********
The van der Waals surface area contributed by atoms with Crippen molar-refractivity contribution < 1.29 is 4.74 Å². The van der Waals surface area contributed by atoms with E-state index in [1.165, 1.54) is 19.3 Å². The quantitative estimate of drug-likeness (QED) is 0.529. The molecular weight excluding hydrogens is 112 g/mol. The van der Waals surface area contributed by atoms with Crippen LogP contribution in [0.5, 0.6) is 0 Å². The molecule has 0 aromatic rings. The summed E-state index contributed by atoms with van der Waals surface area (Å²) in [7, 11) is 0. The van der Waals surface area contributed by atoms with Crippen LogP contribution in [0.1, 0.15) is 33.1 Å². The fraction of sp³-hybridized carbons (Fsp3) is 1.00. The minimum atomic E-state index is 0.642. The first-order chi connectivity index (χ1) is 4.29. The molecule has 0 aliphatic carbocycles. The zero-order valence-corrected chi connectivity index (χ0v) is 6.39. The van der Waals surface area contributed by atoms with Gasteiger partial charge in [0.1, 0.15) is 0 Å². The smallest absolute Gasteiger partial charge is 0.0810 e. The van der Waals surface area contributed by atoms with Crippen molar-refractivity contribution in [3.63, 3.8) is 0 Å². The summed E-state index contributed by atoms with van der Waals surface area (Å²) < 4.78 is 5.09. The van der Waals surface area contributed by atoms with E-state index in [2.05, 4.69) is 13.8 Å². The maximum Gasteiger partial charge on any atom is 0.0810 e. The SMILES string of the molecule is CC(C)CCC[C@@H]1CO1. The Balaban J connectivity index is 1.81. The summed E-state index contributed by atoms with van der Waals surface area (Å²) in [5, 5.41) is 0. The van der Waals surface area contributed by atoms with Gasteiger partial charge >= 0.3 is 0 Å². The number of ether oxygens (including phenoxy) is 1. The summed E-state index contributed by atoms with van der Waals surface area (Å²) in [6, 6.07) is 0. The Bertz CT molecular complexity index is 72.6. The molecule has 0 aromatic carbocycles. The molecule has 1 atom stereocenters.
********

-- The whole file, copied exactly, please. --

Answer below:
The van der Waals surface area contributed by atoms with Crippen molar-refractivity contribution < 1.29 is 4.74 Å². The van der Waals surface area contributed by atoms with E-state index in [1.165, 1.54) is 19.3 Å². The quantitative estimate of drug-likeness (QED) is 0.529. The molecular weight excluding hydrogens is 112 g/mol. The van der Waals surface area contributed by atoms with Crippen LogP contribution in [0.5, 0.6) is 0 Å². The molecule has 0 aromatic rings. The summed E-state index contributed by atoms with van der Waals surface area (Å²) in [7, 11) is 0. The van der Waals surface area contributed by atoms with Crippen LogP contribution in [0.1, 0.15) is 33.1 Å². The fraction of sp³-hybridized carbons (Fsp3) is 1.00. The minimum atomic E-state index is 0.642. The first-order chi connectivity index (χ1) is 4.29. The molecule has 0 aliphatic carbocycles. The zero-order valence-corrected chi connectivity index (χ0v) is 6.39. The van der Waals surface area contributed by atoms with Gasteiger partial charge in [0.1, 0.15) is 0 Å². The smallest absolute Gasteiger partial charge is 0.0810 e. The van der Waals surface area contributed by atoms with Crippen molar-refractivity contribution in [3.63, 3.8) is 0 Å². The summed E-state index contributed by atoms with van der Waals surface area (Å²) < 4.78 is 5.09. The van der Waals surface area contributed by atoms with E-state index in [2.05, 4.69) is 13.8 Å². The maximum Gasteiger partial charge on any atom is 0.0810 e. The SMILES string of the molecule is CC(C)CCC[C@@H]1CO1. The Balaban J connectivity index is 1.81. The summed E-state index contributed by atoms with van der Waals surface area (Å²) in [5, 5.41) is 0. The van der Waals surface area contributed by atoms with Gasteiger partial charge >= 0.3 is 0 Å². The number of ether oxygens (including phenoxy) is 1. The summed E-state index contributed by atoms with van der Waals surface area (Å²) in [6, 6.07) is 0. The Bertz CT molecular complexity index is 72.6. The molecule has 0 aromatic carbocycles. The molecule has 1 atom stereocenters.